It is not sufficient to append the prefix « cosmo- » to one’s position to be sure of escaping anthropocentrism. In the case of Bruno Latour, « cosmopolitics » sounds promising, but he ultimately ties it to our status as « earth-bound » as some sort of permanent state, whereas Lyotard treats us as sun-bound, but only as a provisional halt on the path of complexity. That is to say that cosmopolitics can go in the direction of a contraction of the universe, a containment within prudential limits, perhaps more easily than it can go in the sense of its expansion.
Lyotard thought that this inhuman process of complexification was to be cultivated, yet he believed that it left something out. This is why he emphasised the need for anamnesis in order to bring it in relation to another inhumanity, that of the unconscious, which in his earlier work he analysed in terms of intensities. He later regrouped these heterogeneous networks of intensities by means of incommensurable régimes of phrases. One of the main reasons for this change of ontology was to combat scientism, now limited to the régime of reference, and to give full importance to ethics and politics. Where Latour elevates religion to the dignity of a separate mode of existence, Lyotard places the ethical mode (or ethical « régime » in his terminology).
The opposition that Latour has in mind would seem to be the (false) equation expansion = extensity, and by implication contraction = intensity. Latour’s repeated appeals to « Gaia » can be seen as an attempt to import ethical prescription into his pluralist system, which is in danger of re-iterating at the meta-level of the modes the same ethical vacuity that we find at the level of the heterogeneous networks. Yet this appeal to Gaia also serves a function of subjectivation or psychgenesis, interpellating us as « earth-bound », in Latour’s vision.In other words, Gaia is not just an object of science, confined to the referential mode, but a trans-modal or inter-modal entity. If one being can have this trans-modal status, there is no reason why many other beings cannot have this same property. The whole policing of incommensurabilities and enforcing of respect of felicity conditions is threatened or seriously mitigated by the existence of such trans-phenomena.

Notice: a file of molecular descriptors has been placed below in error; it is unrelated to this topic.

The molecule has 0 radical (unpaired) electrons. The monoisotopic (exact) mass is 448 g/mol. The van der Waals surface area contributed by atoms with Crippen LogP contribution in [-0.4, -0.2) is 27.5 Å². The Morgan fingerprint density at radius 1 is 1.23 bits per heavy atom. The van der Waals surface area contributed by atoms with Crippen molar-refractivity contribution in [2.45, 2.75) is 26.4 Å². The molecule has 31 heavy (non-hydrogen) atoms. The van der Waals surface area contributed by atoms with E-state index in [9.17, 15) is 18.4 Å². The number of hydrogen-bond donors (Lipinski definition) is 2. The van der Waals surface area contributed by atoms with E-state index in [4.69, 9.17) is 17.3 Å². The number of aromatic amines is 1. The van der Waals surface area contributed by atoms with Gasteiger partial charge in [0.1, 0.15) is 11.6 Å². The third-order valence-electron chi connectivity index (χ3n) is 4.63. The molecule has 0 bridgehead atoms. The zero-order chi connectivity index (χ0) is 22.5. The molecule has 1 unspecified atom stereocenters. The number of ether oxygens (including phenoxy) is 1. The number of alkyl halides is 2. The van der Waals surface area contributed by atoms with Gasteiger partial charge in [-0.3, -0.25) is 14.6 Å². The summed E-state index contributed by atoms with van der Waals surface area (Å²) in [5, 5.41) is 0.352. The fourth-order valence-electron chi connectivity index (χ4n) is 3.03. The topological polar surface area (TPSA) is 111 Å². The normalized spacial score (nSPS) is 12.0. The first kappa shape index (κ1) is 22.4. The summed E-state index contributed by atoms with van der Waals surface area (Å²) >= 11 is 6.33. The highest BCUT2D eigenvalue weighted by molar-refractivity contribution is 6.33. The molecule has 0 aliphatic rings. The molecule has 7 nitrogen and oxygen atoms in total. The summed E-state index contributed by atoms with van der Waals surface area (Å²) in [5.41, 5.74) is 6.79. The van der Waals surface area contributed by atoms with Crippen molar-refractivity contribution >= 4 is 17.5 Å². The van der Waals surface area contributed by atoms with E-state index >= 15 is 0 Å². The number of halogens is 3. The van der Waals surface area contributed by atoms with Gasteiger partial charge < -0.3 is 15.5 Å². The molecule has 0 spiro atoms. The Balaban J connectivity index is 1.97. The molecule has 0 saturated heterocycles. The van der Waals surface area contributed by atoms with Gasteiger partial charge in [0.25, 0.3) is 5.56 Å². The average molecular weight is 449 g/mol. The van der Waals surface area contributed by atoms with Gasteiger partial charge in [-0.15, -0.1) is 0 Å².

However, this conversion to the close things of the Earth called for by the eruption of Gaia is driven (and validated) by Latour’s analysis and espousal of the religious mode as both prescriptive of attention to the close and underlying the binding of our psychic multiplicity into a unified subject. Without this monistic overcoding effectuated by the religious mode Latour cannot exclude other cosmological elements from entering into the construction of our subjectivity. The Sun, the planets, the stars, the galaxies, black holes and space itself are, if Latour’s pluralism of modes is to have any sense, not just objects of science, but also metamorphic presences. From a polytheistic perspective Gaia alone makes no sense, and while our subjectivity can and must be grounded anew, that ground is inseparable from a pluralistic cosmos both physically and psychically.
I do not see the positive result of de-mystifying our vision and practice of science and of mathematics if we proceed to re-mystify it by importing into our metaphysics the even more dubious presuppositions of monotheistic religion.